Comparison of liquid, granulated, and controlled release fertilizer in blueberry on fruit quality and growth
Southern highbush blueberries (SHB; Vaccinium corymbosum L. hybrids) are acid-soil-loving plants that thrive at pH levels of 4.0-5.5. Under the acidic soil conditions, ammoniacal nitrogen (NH4-N) fertilization is applied for plant nitrogen. Most fertilizer formulations contain some level of nitrate (NO3-); however, for blueberry, NO3- in the fertilizer formulation is suggested not to exceed 25%. Fertigation and controlled release fertilization (CRF) are being adopted by growers for convenience. However, some liquid and CRF formulations can contain levels of nitrate above 25%. In 2014 and 2015 at the University of Georgia blueberry farm in Alapaha, GA, USA, five treatments with three replications per treatment of SHB 'Star' were fertilized at the rate of 112 kg ha-1 nitrogen (N) with 1) Granular 10-10-10 (GF; 95% NH4-N, 5% NO3-), 2) Liquid 10-5-5 (LF; 63.5% NH4-N, 36.5% NO3-), CRF 18-6-12 (100.0% NH4-N, 0.0% NO3-) as 3) (CRF3, 3 month), 4) (CRF4, 6 month), and CRF 15-8-11 (66% NH4-N, 34% NO3-) 5) (CRF12, 12 month) controlled release. Leaf tissue N (LTN) and NO3- concentration, plant growth (shoot length and number), and fruit firmness, color, total acidity, and sugars were assessed. In 2014, significant differences were seen in shoot length and firmness but not in nitrogen, shoot number, or other fruit quality measurements. The CRF12 had 29% longer shoots with 10% firmer fruit than GF. In 2015, differences were noted but with different treatments. The CRF6 measured 22% longer shoots but had 31% fewer shoots than the LF. In both years, the NO3- leaf tissue level was ≤0.02% for all treatments. This work shows that in SHB 'Star' applying either CRF at 66% NH4-N or LF at 63.5% NH4-N will produce adequate plant growth and fruit quality.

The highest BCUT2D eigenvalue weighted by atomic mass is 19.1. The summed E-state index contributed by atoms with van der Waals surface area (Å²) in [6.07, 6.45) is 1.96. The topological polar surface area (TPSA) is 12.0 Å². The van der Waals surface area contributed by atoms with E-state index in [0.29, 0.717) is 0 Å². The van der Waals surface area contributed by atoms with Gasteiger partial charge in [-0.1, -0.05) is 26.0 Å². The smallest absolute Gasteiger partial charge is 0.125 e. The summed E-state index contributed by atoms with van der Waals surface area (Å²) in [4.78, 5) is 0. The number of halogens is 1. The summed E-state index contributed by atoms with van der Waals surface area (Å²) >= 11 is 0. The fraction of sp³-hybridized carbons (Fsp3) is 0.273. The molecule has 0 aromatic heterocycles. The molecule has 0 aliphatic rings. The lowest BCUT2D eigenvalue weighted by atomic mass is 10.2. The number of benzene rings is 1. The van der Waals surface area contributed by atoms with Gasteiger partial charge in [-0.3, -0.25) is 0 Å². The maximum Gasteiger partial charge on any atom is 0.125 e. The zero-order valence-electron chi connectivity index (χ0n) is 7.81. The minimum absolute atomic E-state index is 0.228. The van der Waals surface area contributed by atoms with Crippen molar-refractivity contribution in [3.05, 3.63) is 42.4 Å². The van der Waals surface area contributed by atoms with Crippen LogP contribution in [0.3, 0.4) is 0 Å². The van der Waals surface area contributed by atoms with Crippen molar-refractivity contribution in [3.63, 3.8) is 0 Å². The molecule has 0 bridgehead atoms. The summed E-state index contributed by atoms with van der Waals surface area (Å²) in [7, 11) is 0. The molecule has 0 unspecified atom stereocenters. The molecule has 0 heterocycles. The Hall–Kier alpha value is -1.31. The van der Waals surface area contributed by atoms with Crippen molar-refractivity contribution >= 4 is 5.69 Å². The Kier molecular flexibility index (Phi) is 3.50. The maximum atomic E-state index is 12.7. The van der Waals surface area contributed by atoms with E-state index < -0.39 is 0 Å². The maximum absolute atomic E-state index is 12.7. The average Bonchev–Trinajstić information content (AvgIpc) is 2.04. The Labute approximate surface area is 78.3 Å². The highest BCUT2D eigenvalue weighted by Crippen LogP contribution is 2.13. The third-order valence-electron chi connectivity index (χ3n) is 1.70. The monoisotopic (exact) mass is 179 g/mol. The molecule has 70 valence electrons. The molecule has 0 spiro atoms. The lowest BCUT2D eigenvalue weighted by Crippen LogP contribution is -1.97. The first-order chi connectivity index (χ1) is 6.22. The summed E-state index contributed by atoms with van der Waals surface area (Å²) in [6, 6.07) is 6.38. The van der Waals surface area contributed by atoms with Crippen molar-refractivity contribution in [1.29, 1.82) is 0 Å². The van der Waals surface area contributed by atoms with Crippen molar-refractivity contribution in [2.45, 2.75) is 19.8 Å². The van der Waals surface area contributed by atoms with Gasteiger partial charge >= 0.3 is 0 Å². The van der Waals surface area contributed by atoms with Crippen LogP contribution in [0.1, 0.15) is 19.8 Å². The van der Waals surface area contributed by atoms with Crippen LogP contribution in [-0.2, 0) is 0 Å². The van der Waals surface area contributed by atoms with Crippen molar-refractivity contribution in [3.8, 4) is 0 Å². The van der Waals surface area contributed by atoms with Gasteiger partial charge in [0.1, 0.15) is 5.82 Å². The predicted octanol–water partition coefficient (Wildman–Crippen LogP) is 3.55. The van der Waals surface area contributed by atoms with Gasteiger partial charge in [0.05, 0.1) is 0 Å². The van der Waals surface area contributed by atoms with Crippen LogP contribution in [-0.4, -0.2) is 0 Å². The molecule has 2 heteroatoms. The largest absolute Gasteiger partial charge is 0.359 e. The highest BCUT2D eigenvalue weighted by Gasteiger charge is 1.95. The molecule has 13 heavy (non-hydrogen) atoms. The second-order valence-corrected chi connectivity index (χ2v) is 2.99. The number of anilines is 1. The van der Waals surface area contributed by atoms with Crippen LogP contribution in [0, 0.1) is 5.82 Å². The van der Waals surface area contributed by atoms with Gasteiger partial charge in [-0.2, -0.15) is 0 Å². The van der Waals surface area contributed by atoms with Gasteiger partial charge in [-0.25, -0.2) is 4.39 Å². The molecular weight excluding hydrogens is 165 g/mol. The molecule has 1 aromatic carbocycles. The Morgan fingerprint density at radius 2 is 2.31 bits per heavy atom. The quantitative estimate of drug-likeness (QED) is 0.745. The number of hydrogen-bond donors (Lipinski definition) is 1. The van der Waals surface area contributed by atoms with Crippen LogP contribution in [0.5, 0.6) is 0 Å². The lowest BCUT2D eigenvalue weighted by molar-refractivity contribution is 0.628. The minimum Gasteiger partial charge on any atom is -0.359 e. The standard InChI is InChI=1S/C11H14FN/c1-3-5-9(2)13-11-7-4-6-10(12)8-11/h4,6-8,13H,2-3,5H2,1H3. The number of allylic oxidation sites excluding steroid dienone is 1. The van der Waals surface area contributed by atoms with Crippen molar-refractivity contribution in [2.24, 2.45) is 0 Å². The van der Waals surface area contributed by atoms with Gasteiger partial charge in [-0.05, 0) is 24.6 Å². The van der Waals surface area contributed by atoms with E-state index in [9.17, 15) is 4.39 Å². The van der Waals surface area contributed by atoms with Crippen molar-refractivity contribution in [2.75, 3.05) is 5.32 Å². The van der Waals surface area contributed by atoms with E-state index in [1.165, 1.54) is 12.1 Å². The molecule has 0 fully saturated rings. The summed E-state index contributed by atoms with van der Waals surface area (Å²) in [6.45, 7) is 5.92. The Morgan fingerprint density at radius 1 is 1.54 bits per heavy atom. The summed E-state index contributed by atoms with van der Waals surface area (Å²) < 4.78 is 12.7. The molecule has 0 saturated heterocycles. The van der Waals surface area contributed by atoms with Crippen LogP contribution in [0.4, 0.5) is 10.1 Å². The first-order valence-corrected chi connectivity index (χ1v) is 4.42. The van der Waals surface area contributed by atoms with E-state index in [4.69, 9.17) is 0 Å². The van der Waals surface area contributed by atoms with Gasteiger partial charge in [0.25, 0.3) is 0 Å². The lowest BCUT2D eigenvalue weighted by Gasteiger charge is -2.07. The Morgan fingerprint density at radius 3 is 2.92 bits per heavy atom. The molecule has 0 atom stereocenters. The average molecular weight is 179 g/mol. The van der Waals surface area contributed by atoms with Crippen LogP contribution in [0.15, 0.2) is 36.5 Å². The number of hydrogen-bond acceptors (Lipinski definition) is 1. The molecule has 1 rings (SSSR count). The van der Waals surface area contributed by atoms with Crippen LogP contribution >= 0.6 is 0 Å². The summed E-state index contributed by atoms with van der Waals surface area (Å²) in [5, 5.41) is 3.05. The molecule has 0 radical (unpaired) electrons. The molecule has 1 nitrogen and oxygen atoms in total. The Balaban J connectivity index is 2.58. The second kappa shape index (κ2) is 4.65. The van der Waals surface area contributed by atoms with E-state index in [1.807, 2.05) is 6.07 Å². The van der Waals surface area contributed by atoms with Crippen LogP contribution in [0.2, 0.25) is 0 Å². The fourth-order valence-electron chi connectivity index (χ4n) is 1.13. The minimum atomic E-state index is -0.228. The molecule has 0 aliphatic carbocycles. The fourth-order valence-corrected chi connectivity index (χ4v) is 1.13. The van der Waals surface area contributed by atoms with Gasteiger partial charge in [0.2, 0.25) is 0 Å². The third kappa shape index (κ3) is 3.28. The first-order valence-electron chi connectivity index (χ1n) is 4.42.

Smith, E.D. and Harris Jr., G. (2017). Comparison of liquid, granulated, and controlled release fertilizer in blueberry on fruit quality and growth. Acta Hortic. 1180, 341-346
Vaccinium corymbosum, nitrogen, fertilization, fruit quality